There was much sullen grumbling in the various mills across the town and all it took to let loose a tide of resistance was the angry cry of a single worker in the Washington Mill. “Short pay — strike!” Nobody knows who she was, but the cry was taken up and Washington workers poured into the street, chanting and marching past other factories to what was then the largest textile mill in the world.

The Wood mill, owned by William Wood, employed up to 14 000 workers, supposedly from the legal age of 14, but many a year or two younger. According to medical records of the time, most of the largely female workforce had a life expectancy of no more than 35. Malnutrition, insanitary and unsafe working conditions and poor housing saw many die even earlier.

Because these unskilled and semi-skilled workers were immigrants from different parts of the world the bosses never seemed to think they would unite. The mainstream unions too, did not bother to organise such workers, concentrating instead on the skilled, better paid and English speaking “native Americans”. Only the International Workers of the World — the IWW or “Wobblies” — seem to have had a small presence among the immigrants.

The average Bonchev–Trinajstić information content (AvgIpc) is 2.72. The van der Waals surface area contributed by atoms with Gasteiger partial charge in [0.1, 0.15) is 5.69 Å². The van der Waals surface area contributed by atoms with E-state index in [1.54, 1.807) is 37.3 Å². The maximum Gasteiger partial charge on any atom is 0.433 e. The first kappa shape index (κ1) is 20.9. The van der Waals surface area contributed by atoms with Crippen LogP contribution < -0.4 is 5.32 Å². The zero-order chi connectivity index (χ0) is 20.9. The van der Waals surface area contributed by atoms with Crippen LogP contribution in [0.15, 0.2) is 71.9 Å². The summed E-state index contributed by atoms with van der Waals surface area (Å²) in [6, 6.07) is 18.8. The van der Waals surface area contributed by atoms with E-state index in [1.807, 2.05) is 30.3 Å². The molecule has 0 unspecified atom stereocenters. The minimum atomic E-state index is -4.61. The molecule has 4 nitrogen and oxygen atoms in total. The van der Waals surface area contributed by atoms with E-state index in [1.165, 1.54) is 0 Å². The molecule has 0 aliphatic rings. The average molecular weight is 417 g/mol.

But that short pay incident of January 12, 1912, triggered a spontaneous unity. Workers in other factories along the way to the Wood Mill joined the procession which, in its turn, was joined by almost every Wood Mill worker. What was to become known as the bread and roses strike had begun.

The term bread and roses symbolises the struggle for decent wages together with dignified conditions, or what, in 2012, is the International Labour Organisation’s demand for decent work. The poem, Bread and Roses, by James Oppenheim was published in December 1911. Turned into a struggle ballad, it has been sung by legions of activists and recorded by the likes of John Denver and Joan Baez.

The most quoted lines are:
Our lives shall not be sweated from birth until life closes;